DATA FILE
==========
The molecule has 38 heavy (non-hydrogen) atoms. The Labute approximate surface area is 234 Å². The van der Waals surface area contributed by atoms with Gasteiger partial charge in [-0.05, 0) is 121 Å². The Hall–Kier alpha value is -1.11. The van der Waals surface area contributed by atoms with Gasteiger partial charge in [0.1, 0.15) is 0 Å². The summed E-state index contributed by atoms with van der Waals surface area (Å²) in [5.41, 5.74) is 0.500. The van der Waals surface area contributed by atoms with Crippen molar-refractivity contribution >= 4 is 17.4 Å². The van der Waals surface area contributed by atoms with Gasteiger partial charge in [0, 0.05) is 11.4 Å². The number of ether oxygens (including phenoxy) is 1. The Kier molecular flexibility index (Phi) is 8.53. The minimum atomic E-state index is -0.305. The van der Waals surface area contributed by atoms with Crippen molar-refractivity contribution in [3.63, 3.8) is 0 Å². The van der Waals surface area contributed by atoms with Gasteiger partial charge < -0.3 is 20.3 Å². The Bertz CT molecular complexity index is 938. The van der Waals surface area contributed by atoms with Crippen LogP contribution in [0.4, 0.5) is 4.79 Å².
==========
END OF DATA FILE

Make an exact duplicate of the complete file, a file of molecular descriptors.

The molecule has 38 heavy (non-hydrogen) atoms. The Labute approximate surface area is 234 Å². The van der Waals surface area contributed by atoms with Gasteiger partial charge in [-0.05, 0) is 121 Å². The Hall–Kier alpha value is -1.11. The van der Waals surface area contributed by atoms with Gasteiger partial charge in [0.1, 0.15) is 0 Å². The summed E-state index contributed by atoms with van der Waals surface area (Å²) in [5.41, 5.74) is 0.500. The van der Waals surface area contributed by atoms with Crippen molar-refractivity contribution >= 4 is 17.4 Å². The van der Waals surface area contributed by atoms with Gasteiger partial charge in [0, 0.05) is 11.4 Å². The number of ether oxygens (including phenoxy) is 1. The Kier molecular flexibility index (Phi) is 8.53. The minimum atomic E-state index is -0.305. The van der Waals surface area contributed by atoms with Crippen molar-refractivity contribution in [3.63, 3.8) is 0 Å². The van der Waals surface area contributed by atoms with Gasteiger partial charge < -0.3 is 20.3 Å². The Bertz CT molecular complexity index is 938. The van der Waals surface area contributed by atoms with Crippen LogP contribution in [0.4, 0.5) is 4.79 Å².